4. Swipe Right

Instagram, our phones, ads, everywhere you look… we’re inundated all day long with images and visual cues. Don’t overlook our visual natures when you’re brainstorming. Bring some ‘swipe’ (aka dope imagery) into the room, and make sure you pick a room with plenty of space to post-it, scribble, and get crazy.



Might Is Magic

If your team is feeling stuck, look closely at the questions you’re asking. Instead of “How should we?” try “How might we?” instead.

Google, Facebook, and IDEO all use this simple turn of phrase to inspire creative thinking and create a more open environment where all ideas are welcome. The word “might” shifts focus from a single right answer towards many possibilities. It invites participation and maintains a certain optimismthat anyone is capable of generating a great idea.

Now, go on and show that brainstorm who’s boss.

March 26, 2020No Comments


First Millennials, then Gen Z, now another term you need to learn — do not despair. 

Actually, things are about to get much simpler — welcome the Purpose Generation, your new totally awesome friends. 

This is not a deck telling you what to do — it’s a deck about why you matter. It’s time to put down the data and pick up the meaning. Purpose is not marketing, it’s living. Your audience is out there hustling and trying to thrive in a world that’s distracting, fast-paced and constantly evolving. It’s time to become their ally, to give them a friend in the fray.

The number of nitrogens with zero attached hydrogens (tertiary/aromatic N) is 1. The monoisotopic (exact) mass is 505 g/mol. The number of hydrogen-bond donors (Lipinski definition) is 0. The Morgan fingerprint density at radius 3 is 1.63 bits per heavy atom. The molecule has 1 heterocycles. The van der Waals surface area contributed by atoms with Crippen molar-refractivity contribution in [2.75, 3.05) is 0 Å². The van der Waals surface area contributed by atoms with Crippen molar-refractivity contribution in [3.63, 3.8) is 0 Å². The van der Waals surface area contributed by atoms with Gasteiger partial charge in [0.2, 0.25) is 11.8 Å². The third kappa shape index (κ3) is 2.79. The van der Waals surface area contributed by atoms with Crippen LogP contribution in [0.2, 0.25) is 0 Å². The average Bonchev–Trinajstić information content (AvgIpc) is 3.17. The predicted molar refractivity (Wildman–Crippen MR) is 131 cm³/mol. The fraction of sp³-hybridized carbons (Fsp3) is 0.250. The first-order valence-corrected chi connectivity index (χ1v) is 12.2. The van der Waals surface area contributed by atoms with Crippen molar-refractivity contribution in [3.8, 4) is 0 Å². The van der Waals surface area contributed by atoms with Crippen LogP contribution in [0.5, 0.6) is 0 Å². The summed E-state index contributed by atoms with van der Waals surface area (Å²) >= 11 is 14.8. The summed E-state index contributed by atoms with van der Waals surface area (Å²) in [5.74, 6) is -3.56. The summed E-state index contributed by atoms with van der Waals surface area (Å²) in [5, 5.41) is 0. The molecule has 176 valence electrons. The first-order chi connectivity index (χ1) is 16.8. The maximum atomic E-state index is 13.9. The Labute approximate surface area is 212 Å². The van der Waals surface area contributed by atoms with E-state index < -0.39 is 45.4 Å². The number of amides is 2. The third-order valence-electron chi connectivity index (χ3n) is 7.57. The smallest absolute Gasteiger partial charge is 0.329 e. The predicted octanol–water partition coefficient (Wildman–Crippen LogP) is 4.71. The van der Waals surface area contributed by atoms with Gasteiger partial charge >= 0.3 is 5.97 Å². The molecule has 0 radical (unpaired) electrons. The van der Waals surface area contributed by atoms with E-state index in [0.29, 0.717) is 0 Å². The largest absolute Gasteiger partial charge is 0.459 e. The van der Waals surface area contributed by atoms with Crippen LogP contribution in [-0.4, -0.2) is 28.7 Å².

This deck is a call to say: if you don’t share why you’re here, you won’t be here long. Deep down, everyone has a reason for being, and when you share the magic happens. 

Click here to read more and find your purpose.

March 26, 2020No Comments


We believe that spending time on vacation, participating in your civic duties, having awkward or awesome family-time over the holidays and paid parental leave are AWESOME.

So let’s end the sadness of writing apologetic OOO messages and let’s bring on an era of showing your humanity and celebrating your time with great OOO templates.

Bonus points if they make others smile and want to give you a high five.



  • [Insert Elevator Music here] I’m OOO and will get back to you promptly upon my return. ’Til then, I appreciate your patience. You’re welcome.
  • Who needs Wifi when you’re on a beach sipping frozen margs? I beg for patience while I enjoy this rare moment of blissful inactivity. Thanks in advance.